Flint, Mich., used to be a community deeply rooted in the automotive industry. General Motors had several manufacturing facilities in Flint, as did many other automotive and parts manufacturers. But today Flint is known more for its high crime rate and water infrastructure disasters.
This is not a story of suspense; it was only a matter of time for Flint. It is only a matter of time for hundreds of other communities across the country. Unhealthy levels of lead were detected in the drinking water that is carried to homes and businesses in decades-old lead pipes. Nobody can say for sure how long those pipes had been carrying contaminated water. In an effort to save money, proper corrosion resistance measures were overlooked, maintenance was sporadic and testing, well, you’ve heard the news on that topic.
Those who think Flint is an anomaly, an abandoned ghost town forgotten when big corporations folded and left town, are wrong. There are more than six million miles of lead pipes supplying American homes with water still actively used in communities large and small, rich and poor. Infrastructure issues like Flint can and will pop up any number of places. It’s not a matter of if they fail, it’s a matter of when.
The Flint calamity should teach us something about investment. The financial struggle currently happening simultaneously in the Michigan legislature and in Congress is further evidence of the problem. State governments, like Michigan, must balance their budget every year, causing water infrastructure to compete with schools, police and roads for fractions of the real costs. Congress, which is deeply divided with a strong group of conservatives arguing the federal government has no role whatsoever in the financing, maintenance or construction of infrastructure, is woefully indignant. But if these lawmakers had done something — anything — 10, five, even two years ago, it could have saved millions of dollars and a lot of people’s health. The investment required to prevent Flint from happening is nickels on the dollar when compared to the cost of fixing the infrastructure after the emergency.
Even President Obama, who has been a verbal supporter of infrastructure investment and the benefits it brings, doesn’t get it. His latest and last budget as president proposes cutting nearly a quarter of a billion dollars from the only dedicated water financing program the government operates, the EPA’s State Revolving Fund program. This program administers low-interest financing to states for clean water and drinking water projects, like the emergency projects underway in Flint. These are real dollars being invested in the welfare of communities’ infrastructure across the country. They are, unfortunately, woefully underfunded.
Studies have shown that more than $2 trillion will be needed to upgrade America’s infrastructure to current environmental, health and safety standards. Lawmakers are both unwilling to invest seriously and will tell you they are unable to invest to make a meaningful difference. So rather than try to solve the issue, they’ve doubled down on making the problem worse. Since the fiscal year 2010 budget, Congress has cut more than $1.2 billion dollars from water infrastructure investment accounts. It’s not just that they’ve refused to help financially; they’ve also refused to help with policy. Making water and wastewater projects exempt from the Private Activity Bond volume cap would allow communities significantly greater tools for financing infrastructure investments. Preventing environmental impact studies from deliberately dragging out time and adding on cost would improve progress of water projects.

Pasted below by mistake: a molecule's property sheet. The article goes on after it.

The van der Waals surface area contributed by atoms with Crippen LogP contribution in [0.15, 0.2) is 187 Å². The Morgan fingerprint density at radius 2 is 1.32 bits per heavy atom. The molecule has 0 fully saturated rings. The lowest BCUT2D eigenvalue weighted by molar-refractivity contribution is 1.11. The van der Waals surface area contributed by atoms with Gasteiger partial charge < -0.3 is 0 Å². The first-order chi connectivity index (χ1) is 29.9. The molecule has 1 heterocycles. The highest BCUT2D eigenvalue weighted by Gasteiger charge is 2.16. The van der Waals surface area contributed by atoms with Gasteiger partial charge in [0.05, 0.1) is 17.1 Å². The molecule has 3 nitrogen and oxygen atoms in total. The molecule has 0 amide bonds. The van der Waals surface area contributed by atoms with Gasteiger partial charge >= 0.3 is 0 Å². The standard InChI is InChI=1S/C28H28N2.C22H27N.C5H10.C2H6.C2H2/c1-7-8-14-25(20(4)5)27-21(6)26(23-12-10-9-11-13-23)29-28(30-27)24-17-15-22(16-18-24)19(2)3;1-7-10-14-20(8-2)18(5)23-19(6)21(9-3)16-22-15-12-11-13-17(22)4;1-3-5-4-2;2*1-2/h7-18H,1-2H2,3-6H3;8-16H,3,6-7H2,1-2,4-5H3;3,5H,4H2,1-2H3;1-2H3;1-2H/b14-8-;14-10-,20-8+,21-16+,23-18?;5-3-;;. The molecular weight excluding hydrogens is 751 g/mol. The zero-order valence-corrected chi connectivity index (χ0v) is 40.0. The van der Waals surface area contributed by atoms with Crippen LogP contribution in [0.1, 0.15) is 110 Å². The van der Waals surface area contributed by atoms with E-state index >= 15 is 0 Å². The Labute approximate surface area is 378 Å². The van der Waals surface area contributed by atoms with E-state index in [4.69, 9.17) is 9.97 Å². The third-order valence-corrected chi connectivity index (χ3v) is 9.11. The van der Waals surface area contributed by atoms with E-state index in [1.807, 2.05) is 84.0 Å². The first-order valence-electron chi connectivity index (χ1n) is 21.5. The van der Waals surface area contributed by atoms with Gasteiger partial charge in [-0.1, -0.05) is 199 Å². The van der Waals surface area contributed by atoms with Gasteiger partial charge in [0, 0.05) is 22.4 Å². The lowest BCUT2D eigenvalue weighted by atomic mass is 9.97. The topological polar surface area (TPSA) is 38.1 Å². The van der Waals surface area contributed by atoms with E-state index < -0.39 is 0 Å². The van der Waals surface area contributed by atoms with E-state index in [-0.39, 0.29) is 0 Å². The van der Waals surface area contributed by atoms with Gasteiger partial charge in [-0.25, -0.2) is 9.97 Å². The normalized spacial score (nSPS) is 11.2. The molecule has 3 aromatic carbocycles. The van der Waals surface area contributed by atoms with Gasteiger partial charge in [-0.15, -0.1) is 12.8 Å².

Both could be done right now if Congress were serious about improving our nation’s infrastructure.
Flint has known since 2014 that there was a problem with its water infrastructure; as did the state of Michigan. The nation was updated at the beginning of 2016 and yet neither the state of Michigan nor the federal government have taken steps to ensure these issues don’t happen again in Flint or anywhere else. Yes, there must be money spent to repair Flint, but then what? Wait for the next catastrophic failure?
Unfortunately, what we learned most from the government as a result of Flint is that there is no emergency plan. There’s no plan to repair. There’s no plan to replace. There’s no plan to expand the infrastructure everyone and everything this country’s economy is built on for the future. The only reaction taken by both state and federal governments so far is to argue about who is to blame and throw money at the problem to fix what’s broken and wait for the next break.
But what if the next break is bigger? What if the next calamity is actually a regional contamination of our water supply? Wouldn’t that significantly impair our ability to drive the economy, ensure the health of Americans and even defend ourselves from attack?
Our lawmakers must act and must act soon. The rate in which water infrastructure failures occur will only increase the longer governments, state and federal, drag their feet. The costs associated with repairing those failures will only increase.
Will Brown is NUCA’s Director of Government Affairs.